FRED PLOTKIN is one of America’s foremost experts on opera and has distinguished himself in many fields as a writer, speaker, consultant and as a compelling teacher. He is an expert on everything Italian, the person other so-called Italy experts turn to for definitive information. Fred discovered the concept of "The Renaissance Man" as a small child and has devoted himself to pursuing that ideal as the central role of his life. In a “Public Lives” profile in The New York Times on August 30, 2002, Plotkin was described as "one of those New York word-of-mouth legends, known by the cognoscenti for his renaissance mastery of two seemingly separate disciplines: music and the food of Italy." In the same publication, on May 11, 2006, it was written that "Fred is a New Yorker, but has the soul of an Italian."
Schubert’s Cantor Comes to Brooklyn
Tuesday, November 01, 2011 - 10:52 AM
Part of my mission in writing this blog is to seek out the new, or the lesser-known, in opera and the vocal arts. No place has more of that than New York City. There is something particular about the worlds within worlds in this town that produce the kind of art more monocultural places, or metropolises where people blend less (such as London), cannot achieve. For example, this weekend will see a preview of parts of an opera now being composed by Judith Berkson about Salomon Sulzer, a composer known to Schubert and Liszt who was Vienna’s chief cantor during the 19th Century.
This will be but one offering of the Vital Vox Festival. Founded in 2009, its stated mission is to “celebrate composer-performers in the vocal arts who stretch and expand the voice in new and original ways, continuing a strong contemporary tradition developed in the United States.” The third edition of the festival will take place on November 5-6 at the New Roulette (details below) in Brooklyn.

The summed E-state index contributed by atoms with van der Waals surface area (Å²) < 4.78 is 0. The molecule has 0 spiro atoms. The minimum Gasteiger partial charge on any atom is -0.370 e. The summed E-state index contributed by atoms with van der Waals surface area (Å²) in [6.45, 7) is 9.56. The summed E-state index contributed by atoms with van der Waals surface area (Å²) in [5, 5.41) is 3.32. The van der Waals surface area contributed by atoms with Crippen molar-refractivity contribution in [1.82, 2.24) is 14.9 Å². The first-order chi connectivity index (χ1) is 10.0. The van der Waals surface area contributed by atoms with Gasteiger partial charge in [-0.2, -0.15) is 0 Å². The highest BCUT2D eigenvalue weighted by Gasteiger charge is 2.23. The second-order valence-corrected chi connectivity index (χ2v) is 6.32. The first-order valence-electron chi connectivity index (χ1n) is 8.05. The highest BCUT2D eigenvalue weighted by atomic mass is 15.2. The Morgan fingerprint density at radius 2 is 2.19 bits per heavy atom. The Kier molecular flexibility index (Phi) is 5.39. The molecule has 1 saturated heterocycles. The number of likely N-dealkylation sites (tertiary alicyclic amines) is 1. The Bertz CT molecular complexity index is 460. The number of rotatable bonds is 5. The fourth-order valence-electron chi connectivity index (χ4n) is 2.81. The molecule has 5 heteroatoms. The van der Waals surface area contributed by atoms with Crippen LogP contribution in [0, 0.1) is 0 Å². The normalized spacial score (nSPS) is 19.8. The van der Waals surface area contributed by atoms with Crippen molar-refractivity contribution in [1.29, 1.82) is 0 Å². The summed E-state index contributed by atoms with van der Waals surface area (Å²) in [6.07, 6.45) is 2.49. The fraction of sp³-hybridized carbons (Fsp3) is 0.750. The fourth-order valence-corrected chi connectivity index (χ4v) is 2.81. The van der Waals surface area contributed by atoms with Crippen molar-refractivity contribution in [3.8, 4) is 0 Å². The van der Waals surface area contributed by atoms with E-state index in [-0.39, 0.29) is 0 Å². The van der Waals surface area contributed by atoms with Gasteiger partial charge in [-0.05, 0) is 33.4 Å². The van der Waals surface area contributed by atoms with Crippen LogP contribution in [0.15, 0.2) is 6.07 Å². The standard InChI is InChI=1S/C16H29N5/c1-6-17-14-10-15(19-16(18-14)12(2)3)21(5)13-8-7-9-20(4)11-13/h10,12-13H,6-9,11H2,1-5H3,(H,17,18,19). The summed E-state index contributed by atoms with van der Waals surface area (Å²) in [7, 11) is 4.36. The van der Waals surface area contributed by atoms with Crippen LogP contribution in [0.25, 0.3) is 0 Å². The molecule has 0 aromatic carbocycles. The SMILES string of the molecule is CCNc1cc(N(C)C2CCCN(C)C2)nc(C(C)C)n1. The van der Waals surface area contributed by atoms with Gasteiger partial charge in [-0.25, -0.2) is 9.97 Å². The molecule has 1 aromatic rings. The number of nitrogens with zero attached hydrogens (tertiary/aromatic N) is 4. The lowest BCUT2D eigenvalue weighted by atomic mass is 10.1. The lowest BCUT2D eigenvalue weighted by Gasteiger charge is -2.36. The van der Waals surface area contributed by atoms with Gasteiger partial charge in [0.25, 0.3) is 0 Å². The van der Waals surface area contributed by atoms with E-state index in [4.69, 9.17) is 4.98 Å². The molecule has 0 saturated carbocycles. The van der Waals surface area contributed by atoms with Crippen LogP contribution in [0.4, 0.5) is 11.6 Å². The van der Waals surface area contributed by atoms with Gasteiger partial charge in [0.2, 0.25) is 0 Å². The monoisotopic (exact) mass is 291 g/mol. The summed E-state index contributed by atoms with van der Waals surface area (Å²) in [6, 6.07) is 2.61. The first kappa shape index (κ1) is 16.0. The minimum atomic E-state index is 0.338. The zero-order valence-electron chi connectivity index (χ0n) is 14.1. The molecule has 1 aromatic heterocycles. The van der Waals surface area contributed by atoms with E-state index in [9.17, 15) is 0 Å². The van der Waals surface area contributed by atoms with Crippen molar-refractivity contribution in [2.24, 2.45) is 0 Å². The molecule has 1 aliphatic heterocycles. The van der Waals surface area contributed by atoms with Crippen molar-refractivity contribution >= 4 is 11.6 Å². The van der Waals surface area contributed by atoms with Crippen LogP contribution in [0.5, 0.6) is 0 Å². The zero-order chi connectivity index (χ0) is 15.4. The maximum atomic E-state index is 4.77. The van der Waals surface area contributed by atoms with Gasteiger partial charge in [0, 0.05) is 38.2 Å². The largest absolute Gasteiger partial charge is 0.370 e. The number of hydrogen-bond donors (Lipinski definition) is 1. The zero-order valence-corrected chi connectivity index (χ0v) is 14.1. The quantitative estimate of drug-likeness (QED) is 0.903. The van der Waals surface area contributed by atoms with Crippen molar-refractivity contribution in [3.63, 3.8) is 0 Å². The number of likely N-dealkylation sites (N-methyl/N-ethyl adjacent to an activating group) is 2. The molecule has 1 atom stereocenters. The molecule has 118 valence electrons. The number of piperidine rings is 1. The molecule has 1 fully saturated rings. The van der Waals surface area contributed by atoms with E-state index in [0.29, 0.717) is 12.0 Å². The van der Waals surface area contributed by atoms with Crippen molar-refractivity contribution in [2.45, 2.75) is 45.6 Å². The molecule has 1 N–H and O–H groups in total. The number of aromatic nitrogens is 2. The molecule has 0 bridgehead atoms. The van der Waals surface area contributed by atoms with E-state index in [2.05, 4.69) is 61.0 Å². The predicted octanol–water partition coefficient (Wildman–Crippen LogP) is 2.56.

Berkson, who is a soprano in addition to being a composer and pianist, will be part of a mixed bill on November 5. I contacted her to learn something about her project:
Why is your piece called Vor an Sicht?
“Voransicht” is the German word for preview. My opera is yet untitled so I decided to use that for the preview performance.
In what language is the opera?
The opera so far is in English, Hebrew and German.
Did you write the libretto?
The libretto is a mix. Several pieces are settings of Hebrew prayers. Others are Psalms I set in German reflecting the nature of the Stadttempel (Vienna’s City Temple) service, which had a sermon in German and prayers sung in Hebrew. The libretto also contains dialogue written by myself, either paraphrasing source material or directly quoting it, including Salomon Sulzer's memoir and quotations by Rabbi Mannheimer, Schubert and other characters.
Did you write the libretto first or draft the music? If you wrote the libretto first, did you do it to accommodate musical ideas you already had?
Music generally comes first to me but sometimes I'm inspired by a piece of text and immediately hear it in melodic form. The piece grows out of that. Sometimes, I'm thinking about how to drive the narrative in a certain direction so a piece will grow out of a scene I want to create. In that case, the ideas come before the music.
When did you first hear about Salomon Sulzer?
I heard about him from David Harrington of Kronos Quartet, who had heard about a piece Schubert had written for a cantor. He found the piece and asked me to arrange and perform it with Kronos. I started investigating more about Sulzer and learning about his enormous influence and contribution.
What did you find appealing about Sulzer?
I thought his work at synthesizing Western European music with "Eastern" chant was compelling. Bringing in choirs and harmony...people take that for granted now as standard synagogue tradition but it wasn't done before him.
What was his relationship with Schubert?